I was in middle school when the Oklahoma City bombing occurred. I remember being worried about family and friends back in Oklahoma (we were in Arizona at that point, but I was born and still have family in OK). I remember seeing pictures and wondering why someone would attack so many people they didn't know. It was my first encounter with terrorism, and I suppose it has shaded all of my perceptions of subsequent acts.
I was a sophomore in high school when Columbine happened. Overnight there were more restrictions on when, where and how people could travel through the halls, stigmas associated with the kids who wore trench coats were (falsely) validated, and all fire alarms were now suspect.
My freshman year of college four planes were hijacked, one crashed in PA, one into the Pentagon and two into the Twin Towers, on September 11th. Stripping is now a useful skill to pass through security quickly, toothpaste is considered a weapon, and yet somehow I made it through three different states' security checkpoints with a 4-inch pocket knife my Uncle had given me that I'd long forgotten about in the bottom pouch of my backpack.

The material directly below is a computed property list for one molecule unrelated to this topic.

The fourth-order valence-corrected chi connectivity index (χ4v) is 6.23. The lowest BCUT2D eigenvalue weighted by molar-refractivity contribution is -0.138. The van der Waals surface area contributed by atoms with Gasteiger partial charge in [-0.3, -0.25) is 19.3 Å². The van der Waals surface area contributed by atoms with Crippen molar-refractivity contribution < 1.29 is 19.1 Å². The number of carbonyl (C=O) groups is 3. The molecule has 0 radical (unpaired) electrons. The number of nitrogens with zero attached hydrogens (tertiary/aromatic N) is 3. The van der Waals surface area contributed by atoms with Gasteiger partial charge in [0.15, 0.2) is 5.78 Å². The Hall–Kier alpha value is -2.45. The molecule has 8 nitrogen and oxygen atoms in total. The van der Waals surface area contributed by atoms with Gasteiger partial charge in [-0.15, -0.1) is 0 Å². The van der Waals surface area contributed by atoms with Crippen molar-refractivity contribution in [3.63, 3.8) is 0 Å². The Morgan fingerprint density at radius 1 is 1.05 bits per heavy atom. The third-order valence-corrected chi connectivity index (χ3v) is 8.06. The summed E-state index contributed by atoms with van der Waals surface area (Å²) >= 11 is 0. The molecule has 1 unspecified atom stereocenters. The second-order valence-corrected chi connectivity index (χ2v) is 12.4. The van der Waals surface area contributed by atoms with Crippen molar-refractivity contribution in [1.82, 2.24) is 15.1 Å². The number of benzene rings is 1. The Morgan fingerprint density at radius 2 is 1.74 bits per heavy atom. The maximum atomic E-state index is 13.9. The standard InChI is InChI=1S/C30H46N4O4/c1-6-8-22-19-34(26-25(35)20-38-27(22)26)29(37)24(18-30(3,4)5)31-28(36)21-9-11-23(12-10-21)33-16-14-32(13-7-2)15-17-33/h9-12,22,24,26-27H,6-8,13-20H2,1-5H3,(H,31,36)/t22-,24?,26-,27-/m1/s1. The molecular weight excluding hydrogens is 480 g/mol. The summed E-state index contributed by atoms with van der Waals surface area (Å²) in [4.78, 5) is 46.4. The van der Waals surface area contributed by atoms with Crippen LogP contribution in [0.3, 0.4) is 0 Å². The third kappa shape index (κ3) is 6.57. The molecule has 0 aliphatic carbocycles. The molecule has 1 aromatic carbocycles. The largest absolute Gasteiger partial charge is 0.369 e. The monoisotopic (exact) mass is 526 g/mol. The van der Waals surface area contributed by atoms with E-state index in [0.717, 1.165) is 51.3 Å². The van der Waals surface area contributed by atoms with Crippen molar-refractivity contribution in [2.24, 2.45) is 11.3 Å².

A lot of the good memories seem to be lost in the frustration of the over-reactions to terrorism.
Maybe that's part of the reason why I am so excited for tomorrow. Tomorrow a person I spent hours researching, discussing and defending, volunteered weeks for and stood in line two hours to vote for will become the 44th president of the United States of America. I understand that Barack Obama is not perfect, that his vision and mine are not identical, but, until I am proven wrong, I believe that he will openly listen to my opinions and honestly consider my viewpoint. And, when it comes down to it, I am confident that he will make well-informed decisions, whether I agree with them or not. So, let's welcome the 44th president with our own eyes open, with a willingness to work hard, and above all to compromise.